This article features two recent graduates –Reyster Santos, a DOST scholar and Chemistry student who graduated Magna Cum Laude from De La Salle University- Manila, and Arianne Nicole Manuel, who studied Microbiology at the University of the Philippines – Los Baños.
Does the thought of working in a lab or discovering new species excite you? Are you curious about chemical reactions and processes in nature? Hold that thought! These two, young, scientists-to-be from the country’s top universities have some words of advice for you on what it takes to excel as a student in their respective fields.
PLUS, this article features a lecturer of Plant Protection who studied Entomopathogenic Nematode (who knew there was such a thing?) at the University of Arizona: Professor Leslie Toralba of The University of the South Pacific.
- Hello amazing scientists! What inspired/motivated you to take up your course?
Prof. Leslie: The fact that there are only few who major Entomology inspired me the most (“The road less travelled,” ika nga). I see opportunity and challenge in studying Insects. An opportunity for my future because, as I have said, there are only few Entomologists in the country so I have a better chance and more opportunities in terms of employment; and a challenge, because insects are interesting creatures and one of the most appreciated and at the same time dreaded group of animals in the world.
The level of difficulty in studying Entomology based on rumors did not stop me from pursuing it, instead it gave me the drive to excel and prove to myself that I can do it.
Reyster: Personally, I have this innate curiosity and eagerness to understand how our physical world works. I’m fond of asking questions on how and why certain things happen. Prominent figures and brilliant minds in Chemistry, including Nobel Prize laureates who have contributed so much in the scientific discipline in order to better the lives of many, inspire me to become like them someday.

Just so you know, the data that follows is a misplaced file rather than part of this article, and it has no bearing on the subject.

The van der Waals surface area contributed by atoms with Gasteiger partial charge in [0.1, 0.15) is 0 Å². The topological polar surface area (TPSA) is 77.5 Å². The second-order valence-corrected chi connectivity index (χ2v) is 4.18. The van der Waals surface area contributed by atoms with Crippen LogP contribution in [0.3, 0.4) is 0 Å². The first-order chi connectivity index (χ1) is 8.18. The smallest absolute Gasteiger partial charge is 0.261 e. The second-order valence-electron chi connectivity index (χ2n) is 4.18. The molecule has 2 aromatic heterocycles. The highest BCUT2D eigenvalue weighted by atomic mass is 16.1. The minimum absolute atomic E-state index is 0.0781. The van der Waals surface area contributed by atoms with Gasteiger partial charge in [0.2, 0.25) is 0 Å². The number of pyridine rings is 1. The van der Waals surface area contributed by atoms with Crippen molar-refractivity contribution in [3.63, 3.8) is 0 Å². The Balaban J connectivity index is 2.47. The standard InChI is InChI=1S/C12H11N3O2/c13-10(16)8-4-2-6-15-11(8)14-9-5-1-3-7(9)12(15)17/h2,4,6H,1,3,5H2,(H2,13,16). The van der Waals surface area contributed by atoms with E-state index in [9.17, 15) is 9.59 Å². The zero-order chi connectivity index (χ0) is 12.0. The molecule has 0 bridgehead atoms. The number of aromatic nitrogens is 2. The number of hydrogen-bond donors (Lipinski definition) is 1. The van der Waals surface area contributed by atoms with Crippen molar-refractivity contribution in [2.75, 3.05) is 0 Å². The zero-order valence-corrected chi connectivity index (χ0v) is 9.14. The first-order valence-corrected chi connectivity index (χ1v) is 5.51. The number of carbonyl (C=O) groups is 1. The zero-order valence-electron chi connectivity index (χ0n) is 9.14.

Arianne: When I was a kid, I kind of knew deep down that I had the aptitude for Science. I represented our school in a science competition back then in my elementary days. In high school, I was fascinated with our science courses (except physics because it involves a lot of math) and how it is being taught.
I remember when we first used a microscope. I was ecstatic when I was the one who was able to use it properly to focus the cells of an onion skin. I knew then that this is what I want to do. The research subject in my fourth year of high school was tormenting but I enjoyed it. I enjoyed how we were the ones who would think of answers to a certain problem and choose an approach to do it. Not only did my science subjects in high school inspired me but also my mom had been a great influence. Being a biologist herself, she supported me in pursuing my love for science and let me explore its wonders in my college years as I was taking up Biology.
- How can students who plan on taking STEM courses best prepare for this field?
Reyster: It is, in reality, a survival of the fittest. Not only will you get to experience sitting in long hours of lectures but also, alongside with it are your exhausting laboratory classes. Strengthen and improve not just your intellectual abilities but most especially your physical, emotional and mental health.
Arianne: I think there is no set standard on how to prepare. As long as you keep that passion and remember the reason why you do what you do, it will take you far. But I also believe that loving what you do, in this case, learning science, is the first step on how you can prepare for the challenges ahead of you.
Prof. Leslie: In my case, being a barrio girl, I was a product of public school education with no access to science laboratory facilities, my inclinations in Science is purely from being inquisitive, I constantly ask questions after questions. I fell in-love with life I guess. And my love of reading also prepared me for it.
As for the students who plan to take a Science course– ask yourself questions that you will be interested in finding the answer yourself. Embrace Chemistry and Biology because that’s the foundation you need to at least have a good start in college.